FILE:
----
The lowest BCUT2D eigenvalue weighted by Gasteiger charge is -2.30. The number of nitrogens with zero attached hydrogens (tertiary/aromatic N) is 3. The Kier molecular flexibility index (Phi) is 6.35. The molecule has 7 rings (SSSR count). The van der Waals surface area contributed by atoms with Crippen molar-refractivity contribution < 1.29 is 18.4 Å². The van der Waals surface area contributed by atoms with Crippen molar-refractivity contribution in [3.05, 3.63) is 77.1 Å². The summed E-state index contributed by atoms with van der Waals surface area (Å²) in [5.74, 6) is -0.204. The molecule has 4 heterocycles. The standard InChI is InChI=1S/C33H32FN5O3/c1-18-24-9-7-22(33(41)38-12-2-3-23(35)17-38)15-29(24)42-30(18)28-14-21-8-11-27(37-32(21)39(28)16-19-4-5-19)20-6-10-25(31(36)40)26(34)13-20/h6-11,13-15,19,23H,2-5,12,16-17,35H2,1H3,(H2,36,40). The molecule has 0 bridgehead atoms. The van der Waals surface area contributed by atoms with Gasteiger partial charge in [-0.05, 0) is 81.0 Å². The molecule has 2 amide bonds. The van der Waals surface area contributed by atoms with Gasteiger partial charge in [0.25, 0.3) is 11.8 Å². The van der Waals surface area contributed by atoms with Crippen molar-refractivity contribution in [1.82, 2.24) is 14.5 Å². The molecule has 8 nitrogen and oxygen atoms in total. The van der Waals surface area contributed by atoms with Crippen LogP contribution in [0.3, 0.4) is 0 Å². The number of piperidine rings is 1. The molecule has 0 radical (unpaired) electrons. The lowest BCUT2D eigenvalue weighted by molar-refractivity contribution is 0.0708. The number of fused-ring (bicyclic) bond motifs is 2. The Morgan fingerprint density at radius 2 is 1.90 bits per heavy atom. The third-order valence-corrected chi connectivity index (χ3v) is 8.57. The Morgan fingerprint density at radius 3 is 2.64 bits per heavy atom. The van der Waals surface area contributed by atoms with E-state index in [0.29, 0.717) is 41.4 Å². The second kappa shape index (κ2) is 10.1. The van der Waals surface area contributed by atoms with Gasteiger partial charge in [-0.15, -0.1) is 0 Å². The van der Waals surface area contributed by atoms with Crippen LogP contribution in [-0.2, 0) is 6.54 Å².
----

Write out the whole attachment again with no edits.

The lowest BCUT2D eigenvalue weighted by Gasteiger charge is -2.30. The number of nitrogens with zero attached hydrogens (tertiary/aromatic N) is 3. The Kier molecular flexibility index (Phi) is 6.35. The molecule has 7 rings (SSSR count). The van der Waals surface area contributed by atoms with Crippen molar-refractivity contribution < 1.29 is 18.4 Å². The van der Waals surface area contributed by atoms with Crippen molar-refractivity contribution in [3.05, 3.63) is 77.1 Å². The summed E-state index contributed by atoms with van der Waals surface area (Å²) in [5.74, 6) is -0.204. The molecule has 4 heterocycles. The standard InChI is InChI=1S/C33H32FN5O3/c1-18-24-9-7-22(33(41)38-12-2-3-23(35)17-38)15-29(24)42-30(18)28-14-21-8-11-27(37-32(21)39(28)16-19-4-5-19)20-6-10-25(31(36)40)26(34)13-20/h6-11,13-15,19,23H,2-5,12,16-17,35H2,1H3,(H2,36,40). The molecule has 0 bridgehead atoms. The van der Waals surface area contributed by atoms with Gasteiger partial charge in [-0.05, 0) is 81.0 Å². The molecule has 2 amide bonds. The van der Waals surface area contributed by atoms with Gasteiger partial charge in [0.25, 0.3) is 11.8 Å². The van der Waals surface area contributed by atoms with Crippen molar-refractivity contribution in [1.82, 2.24) is 14.5 Å². The molecule has 8 nitrogen and oxygen atoms in total. The van der Waals surface area contributed by atoms with Crippen LogP contribution in [0.3, 0.4) is 0 Å². The number of piperidine rings is 1. The molecule has 0 radical (unpaired) electrons. The lowest BCUT2D eigenvalue weighted by molar-refractivity contribution is 0.0708. The number of fused-ring (bicyclic) bond motifs is 2. The Morgan fingerprint density at radius 2 is 1.90 bits per heavy atom. The third-order valence-corrected chi connectivity index (χ3v) is 8.57. The Morgan fingerprint density at radius 3 is 2.64 bits per heavy atom. The van der Waals surface area contributed by atoms with E-state index in [0.29, 0.717) is 41.4 Å². The second kappa shape index (κ2) is 10.1. The van der Waals surface area contributed by atoms with Gasteiger partial charge in [-0.15, -0.1) is 0 Å². The van der Waals surface area contributed by atoms with Crippen LogP contribution in [-0.2, 0) is 6.54 Å².